monetary policy


Central banks do not do miracles

Fernando Fernández (IEAF) | Perhaps the moment has arrived to abandon the temptation to arbitrate, to recover humility and discuss what should be the aim of monetary policy.


Portuguese real estate has recovered remarkablyrecovery.

Real estate sector: Monetary policy and bond IRR could boost investment flows

Morgan Stanley | As we indicated in our last real estate strategy report, this has been the worst sector in Europe in 2Q19 (oversold and with a relative performance of 3.5sd below its 12MA). This has been mainly motivated by concerns about the proposal to freeze rental prices in the city of Berlin (and its possible spread to other cities in the country) as well as the uncertainty regarding Brexit. 


Are there limits to the monetary policy

Rethinking the limits of monetary policy

José Ramón Díez Guijarro (Bankia Estudios) | In recent years there has been a debate in academic circles about the limits of monetary policy, once the barrier of negative interest rates has been crossed. With the additional problem that not even in Japan, where the natural interest rate has spent practically two decades in negative territory, has the central bank dared to dive deep into the zone of below zero interest rates, even though the economy has been stuck in a deflationary stagnation which has given birth to new economic jargon (japanisation) to refer to this type of economic process. The doubt is whether the Bank of Spain got is wrong by not using monetary policy more intensively or got it right be assessing the risks of traveling in this unknown territory as greater than the possible benefits.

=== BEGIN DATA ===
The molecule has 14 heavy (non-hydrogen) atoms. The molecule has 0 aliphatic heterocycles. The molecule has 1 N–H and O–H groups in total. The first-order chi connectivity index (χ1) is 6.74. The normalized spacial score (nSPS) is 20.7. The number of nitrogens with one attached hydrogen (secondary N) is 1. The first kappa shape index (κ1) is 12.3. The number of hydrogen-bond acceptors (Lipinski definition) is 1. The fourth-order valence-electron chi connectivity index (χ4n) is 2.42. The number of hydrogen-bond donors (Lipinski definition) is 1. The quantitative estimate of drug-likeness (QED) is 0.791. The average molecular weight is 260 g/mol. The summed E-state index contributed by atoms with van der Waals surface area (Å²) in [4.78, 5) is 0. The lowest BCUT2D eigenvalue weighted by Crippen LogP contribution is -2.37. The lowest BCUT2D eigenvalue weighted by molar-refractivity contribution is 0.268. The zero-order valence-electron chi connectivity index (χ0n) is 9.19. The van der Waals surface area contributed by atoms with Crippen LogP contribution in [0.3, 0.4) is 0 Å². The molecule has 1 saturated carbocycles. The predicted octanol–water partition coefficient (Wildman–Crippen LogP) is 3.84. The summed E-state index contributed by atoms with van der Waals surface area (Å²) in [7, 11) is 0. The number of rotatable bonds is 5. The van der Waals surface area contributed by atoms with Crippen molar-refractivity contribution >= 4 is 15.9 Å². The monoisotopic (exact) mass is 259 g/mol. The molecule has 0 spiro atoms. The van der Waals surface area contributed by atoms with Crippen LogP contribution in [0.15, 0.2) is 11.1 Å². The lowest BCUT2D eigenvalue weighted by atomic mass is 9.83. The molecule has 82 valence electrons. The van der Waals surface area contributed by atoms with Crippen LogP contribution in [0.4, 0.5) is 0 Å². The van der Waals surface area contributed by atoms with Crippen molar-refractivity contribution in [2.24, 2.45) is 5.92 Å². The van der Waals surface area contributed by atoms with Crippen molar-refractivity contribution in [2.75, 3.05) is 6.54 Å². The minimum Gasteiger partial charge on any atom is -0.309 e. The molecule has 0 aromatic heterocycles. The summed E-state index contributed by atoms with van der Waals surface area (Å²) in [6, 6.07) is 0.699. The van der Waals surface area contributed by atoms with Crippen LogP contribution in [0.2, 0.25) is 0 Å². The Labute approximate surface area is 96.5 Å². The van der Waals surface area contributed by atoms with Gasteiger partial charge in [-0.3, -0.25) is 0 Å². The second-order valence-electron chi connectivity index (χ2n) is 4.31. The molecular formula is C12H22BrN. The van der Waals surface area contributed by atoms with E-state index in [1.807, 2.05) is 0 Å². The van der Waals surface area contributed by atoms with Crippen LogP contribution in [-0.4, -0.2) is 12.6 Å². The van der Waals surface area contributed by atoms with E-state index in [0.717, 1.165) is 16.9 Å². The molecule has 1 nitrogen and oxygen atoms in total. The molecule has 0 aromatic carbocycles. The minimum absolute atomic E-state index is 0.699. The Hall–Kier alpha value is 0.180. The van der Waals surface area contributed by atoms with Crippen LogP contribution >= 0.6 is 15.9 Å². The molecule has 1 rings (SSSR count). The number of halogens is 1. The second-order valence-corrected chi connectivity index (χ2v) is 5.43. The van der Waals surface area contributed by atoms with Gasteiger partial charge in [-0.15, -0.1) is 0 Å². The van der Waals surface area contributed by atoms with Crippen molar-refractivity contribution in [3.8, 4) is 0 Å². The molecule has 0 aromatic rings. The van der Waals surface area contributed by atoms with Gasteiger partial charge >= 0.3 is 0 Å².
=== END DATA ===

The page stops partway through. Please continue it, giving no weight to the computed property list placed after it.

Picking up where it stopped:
The negative yield curve and its consequences

Miguel Navascués | Recently, in the US, long term interest rates have fallen below short term rates. This has a more concrete significance: the economy is getting weaker and could enter recession. Something unusual has happened which we must explain.

 


ECB

EZ: When Greece financed itself cheaper than the US

Ignacio de la Torre | The ECB’s deposit rate, which is now at -0.4%, will move to -0.2% during 2019 and later to 0%. At the same time, during the second half of 2019 the logical thing is for the ECB to begin to raise interest rates. These two factors should fuel a progressive rise in the Euribor from the summer of next year.



European economic growth

Europe: Out Of The Laboratory, Back To The Labyrinth

BoAML | The ECB has closed many doors in December. The 2015-16 strategy of monetary policy covering for fiscal loosening to facilitate structural reform has changed.We are back to national governments having to navigate through strained fiscal trajectories, leaving very little room for mistakes. Potential growth prospects are not great, not only in the periphery.